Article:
by Warren P. Silberstein, M.D.
One of the things that Pediatricians do at routine visits is to give parents advice on feeding their infants, but the truth is, there is no mystery to infant feeding. It's really all very logical. Pediatricians may vary in the exact order and timing of introduction of certain foods but they all follow some basic principles. Your Pediatrician may give you a schedule to follow, because if he doesn't follow some schedule, he'll never know what advice he gave anyone, but there's no magic to it.
The first principle is that human milk or formula has all the nutrition your infant needs for rapid growth during the first 6 months of life. Infants should be on human milk or infant formula for the entire first year. Many hospitals still adhere to the every 4 hour feeding schedule, but in my experience, most newborns nurse or feed every 2 to 3 hours at first. Eventually your newborn will settle into a rhythm, but it's not important for your infant to have an exact feeding schedule. Usually the best advice is to feed your newborn when he is hungry. But you do want to avoid having your baby feed small amounts every half hour. This kind of snacking is difficult for you and your baby. If your infant has gotten in to such a pattern you will either have to get him to take a full feeding at some point or hold him off long enough to be hungry enough for a full feeding. If necessary, a feeding of water which has been sterilized and cooled can be used between feedings to help get your baby's feeding schedule on track.
As a general rule I advise not waking babies for feedings. If you wake babies for feedings they usually don't eat well. If you have a schedule you must follow, for example, you have to leave the house at a certain time, and it is just about time for the baby's next feeding, it is perfectly reasonable to wake the baby to accommodate your schedule. Most infants will scream quite regularly for their feedings; however, if you have an unusually placid baby who never acts like he is hungry, you may have to wake him for feedings. The same is true if your infant is very small and needs extra feedings, but your pediatrician will advise you if that is the case.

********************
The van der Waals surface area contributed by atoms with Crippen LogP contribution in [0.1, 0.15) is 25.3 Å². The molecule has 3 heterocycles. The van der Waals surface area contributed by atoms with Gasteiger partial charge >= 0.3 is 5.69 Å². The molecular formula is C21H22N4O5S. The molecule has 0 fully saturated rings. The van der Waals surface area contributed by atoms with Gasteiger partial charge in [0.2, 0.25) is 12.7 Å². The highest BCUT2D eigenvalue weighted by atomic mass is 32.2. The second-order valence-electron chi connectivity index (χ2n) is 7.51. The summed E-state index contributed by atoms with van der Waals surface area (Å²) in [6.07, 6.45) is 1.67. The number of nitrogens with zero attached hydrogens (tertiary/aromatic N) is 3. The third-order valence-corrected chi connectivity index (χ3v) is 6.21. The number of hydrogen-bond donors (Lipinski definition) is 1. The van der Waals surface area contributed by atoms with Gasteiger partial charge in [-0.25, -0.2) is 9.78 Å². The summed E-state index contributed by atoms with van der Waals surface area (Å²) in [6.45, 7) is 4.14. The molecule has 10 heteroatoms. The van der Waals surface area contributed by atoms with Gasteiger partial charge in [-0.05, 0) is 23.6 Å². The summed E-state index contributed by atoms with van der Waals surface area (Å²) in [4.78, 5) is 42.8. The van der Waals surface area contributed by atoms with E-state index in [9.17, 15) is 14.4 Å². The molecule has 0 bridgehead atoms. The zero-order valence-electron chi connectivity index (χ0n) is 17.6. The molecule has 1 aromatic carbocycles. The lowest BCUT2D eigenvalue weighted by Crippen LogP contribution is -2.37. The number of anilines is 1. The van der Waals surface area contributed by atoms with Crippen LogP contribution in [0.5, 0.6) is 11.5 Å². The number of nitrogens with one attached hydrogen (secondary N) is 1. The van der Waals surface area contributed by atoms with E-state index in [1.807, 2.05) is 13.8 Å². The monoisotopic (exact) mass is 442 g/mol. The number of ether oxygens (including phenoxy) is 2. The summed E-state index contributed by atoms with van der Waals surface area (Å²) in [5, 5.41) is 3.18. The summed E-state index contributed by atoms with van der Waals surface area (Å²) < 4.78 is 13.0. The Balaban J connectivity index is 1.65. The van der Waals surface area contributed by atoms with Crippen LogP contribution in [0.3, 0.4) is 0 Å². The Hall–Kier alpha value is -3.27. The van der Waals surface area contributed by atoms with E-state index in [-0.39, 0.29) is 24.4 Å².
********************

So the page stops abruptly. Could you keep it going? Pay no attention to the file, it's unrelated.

By the time your baby is a few months old many of you will start to think about feeding him some food (solids). Many of you will be concerned that your baby is hungry just taking milk. Remember, milk is food, not just a drink. If your baby has ever spit up on you several hours after a bottle or nursing, you know that there is solid in his stomach. That's because even though the milk is liquid, it has protein in it.
The next principle is that the purpose of introducing solids such as cereal is to introduce spoon feeding. Sooner or later all humans eat food. We don't live on milk for our whole lives, so we have to introduce food. But when we first introduce food, there isn't any food or amount of food that the baby must get to be nourished. Remember, all the nutrients in his milk are still sufficient for his growth. That is why I advise against putting cereal in the bottle unless your child has a condition that requires thickened formula. There is no nutritional benefit to putting cereal in the bottle. If you put cereal in the bottle the amount of cereal the baby gets is controlled by his need for milk rather than his appetite for cereal.
The American Academy of Pediatrics recommends not introducing spoon feeding until at least 4 months of age. The reason for that is that most infants have adequate head control and swallowing control to sit supported in a chair, lean forward and open their mouths for food they want, and to close their mouths and refuse food they don't want. If you spoon feed a younger infant his tongue and sucking movements will result in his swallowing some food, but that doesn't mean he is ready for spoon feeding. I once had a mother tell me her infant cried because she couldn't get the food into him fast enough. When I asked her how she knew he wasn't crying because he didn't want it, she didn't know.
The baby's grandmother may tell you that you started cereal at one month of age and you turned out just fine. She may be right. Children certainly don't grow two heads from early spoon feeding. But there is some evidence that early spoon feeding is associated with obesity. But what's more important is that even though early spoon feeding isn't likely to do any harm, the optimal source of nutrition for infants up to 6 months of age is nursing or infant formula. You can start spoon feeding at 4 months if your baby seems ready, but there is no rush to start before 6 months. If we didn't have convenient baby food jars available, we'd probably be waiting 6 months or more like great grandma did.